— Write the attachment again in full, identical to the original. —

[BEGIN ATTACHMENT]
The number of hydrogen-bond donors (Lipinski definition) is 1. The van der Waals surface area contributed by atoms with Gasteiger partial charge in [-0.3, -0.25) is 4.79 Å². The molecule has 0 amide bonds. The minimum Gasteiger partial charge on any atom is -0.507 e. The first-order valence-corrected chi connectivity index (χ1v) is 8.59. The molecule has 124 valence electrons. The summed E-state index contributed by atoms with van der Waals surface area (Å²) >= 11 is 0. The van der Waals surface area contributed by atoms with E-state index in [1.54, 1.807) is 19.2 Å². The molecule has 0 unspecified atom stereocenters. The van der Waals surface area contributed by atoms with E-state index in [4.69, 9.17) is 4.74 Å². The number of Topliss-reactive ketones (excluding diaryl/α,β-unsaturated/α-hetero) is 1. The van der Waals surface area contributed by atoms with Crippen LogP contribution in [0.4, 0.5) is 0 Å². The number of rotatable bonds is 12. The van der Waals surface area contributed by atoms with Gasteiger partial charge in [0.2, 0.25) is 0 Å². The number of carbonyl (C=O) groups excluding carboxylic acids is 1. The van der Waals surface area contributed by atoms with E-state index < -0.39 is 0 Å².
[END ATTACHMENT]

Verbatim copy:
The number of hydrogen-bond donors (Lipinski definition) is 1. The van der Waals surface area contributed by atoms with Gasteiger partial charge in [-0.3, -0.25) is 4.79 Å². The molecule has 0 amide bonds. The minimum Gasteiger partial charge on any atom is -0.507 e. The first-order valence-corrected chi connectivity index (χ1v) is 8.59. The molecule has 124 valence electrons. The summed E-state index contributed by atoms with van der Waals surface area (Å²) >= 11 is 0. The van der Waals surface area contributed by atoms with E-state index in [1.54, 1.807) is 19.2 Å². The molecule has 0 unspecified atom stereocenters. The van der Waals surface area contributed by atoms with E-state index in [4.69, 9.17) is 4.74 Å². The number of Topliss-reactive ketones (excluding diaryl/α,β-unsaturated/α-hetero) is 1. The van der Waals surface area contributed by atoms with Crippen LogP contribution in [0.4, 0.5) is 0 Å². The number of rotatable bonds is 12. The van der Waals surface area contributed by atoms with Gasteiger partial charge in [0.2, 0.25) is 0 Å². The number of carbonyl (C=O) groups excluding carboxylic acids is 1. The van der Waals surface area contributed by atoms with E-state index < -0.39 is 0 Å².